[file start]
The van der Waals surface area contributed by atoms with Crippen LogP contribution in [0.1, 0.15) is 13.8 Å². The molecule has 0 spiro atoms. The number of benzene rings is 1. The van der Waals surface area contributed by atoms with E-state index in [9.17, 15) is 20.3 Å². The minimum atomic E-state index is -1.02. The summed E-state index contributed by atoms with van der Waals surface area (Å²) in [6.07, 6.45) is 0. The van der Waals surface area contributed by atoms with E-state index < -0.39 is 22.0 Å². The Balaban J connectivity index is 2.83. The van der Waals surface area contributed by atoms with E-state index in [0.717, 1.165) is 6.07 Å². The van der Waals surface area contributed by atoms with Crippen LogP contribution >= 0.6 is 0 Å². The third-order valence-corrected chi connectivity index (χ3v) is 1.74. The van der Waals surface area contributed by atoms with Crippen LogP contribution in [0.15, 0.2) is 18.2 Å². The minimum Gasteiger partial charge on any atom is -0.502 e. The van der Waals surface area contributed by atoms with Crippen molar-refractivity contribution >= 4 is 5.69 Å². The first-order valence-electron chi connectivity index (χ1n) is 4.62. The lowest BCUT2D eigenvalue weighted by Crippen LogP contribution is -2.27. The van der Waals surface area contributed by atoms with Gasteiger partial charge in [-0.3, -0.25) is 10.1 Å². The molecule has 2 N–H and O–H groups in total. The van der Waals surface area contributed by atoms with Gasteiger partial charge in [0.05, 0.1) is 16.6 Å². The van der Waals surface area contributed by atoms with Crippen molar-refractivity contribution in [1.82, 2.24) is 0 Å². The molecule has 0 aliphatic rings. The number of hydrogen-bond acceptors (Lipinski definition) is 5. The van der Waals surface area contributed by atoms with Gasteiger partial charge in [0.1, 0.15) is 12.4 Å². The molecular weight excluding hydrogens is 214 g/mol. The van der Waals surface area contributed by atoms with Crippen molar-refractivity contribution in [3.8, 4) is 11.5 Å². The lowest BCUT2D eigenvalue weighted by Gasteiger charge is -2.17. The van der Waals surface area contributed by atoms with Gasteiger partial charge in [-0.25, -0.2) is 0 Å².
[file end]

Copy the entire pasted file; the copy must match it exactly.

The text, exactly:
The van der Waals surface area contributed by atoms with Crippen LogP contribution in [0.1, 0.15) is 13.8 Å². The molecule has 0 spiro atoms. The number of benzene rings is 1. The van der Waals surface area contributed by atoms with E-state index in [9.17, 15) is 20.3 Å². The minimum atomic E-state index is -1.02. The summed E-state index contributed by atoms with van der Waals surface area (Å²) in [6.07, 6.45) is 0. The van der Waals surface area contributed by atoms with E-state index < -0.39 is 22.0 Å². The Balaban J connectivity index is 2.83. The van der Waals surface area contributed by atoms with E-state index in [0.717, 1.165) is 6.07 Å². The van der Waals surface area contributed by atoms with Crippen LogP contribution >= 0.6 is 0 Å². The third-order valence-corrected chi connectivity index (χ3v) is 1.74. The van der Waals surface area contributed by atoms with Crippen LogP contribution in [0.15, 0.2) is 18.2 Å². The minimum Gasteiger partial charge on any atom is -0.502 e. The van der Waals surface area contributed by atoms with Crippen molar-refractivity contribution >= 4 is 5.69 Å². The first-order valence-electron chi connectivity index (χ1n) is 4.62. The lowest BCUT2D eigenvalue weighted by Crippen LogP contribution is -2.27. The van der Waals surface area contributed by atoms with Gasteiger partial charge in [-0.3, -0.25) is 10.1 Å². The molecule has 2 N–H and O–H groups in total. The van der Waals surface area contributed by atoms with Gasteiger partial charge in [0.05, 0.1) is 16.6 Å². The van der Waals surface area contributed by atoms with Crippen molar-refractivity contribution in [1.82, 2.24) is 0 Å². The molecule has 0 aliphatic rings. The number of hydrogen-bond acceptors (Lipinski definition) is 5. The van der Waals surface area contributed by atoms with Gasteiger partial charge in [0.1, 0.15) is 12.4 Å². The molecular weight excluding hydrogens is 214 g/mol. The van der Waals surface area contributed by atoms with Crippen molar-refractivity contribution in [3.8, 4) is 11.5 Å². The lowest BCUT2D eigenvalue weighted by Gasteiger charge is -2.17. The van der Waals surface area contributed by atoms with Gasteiger partial charge in [-0.25, -0.2) is 0 Å².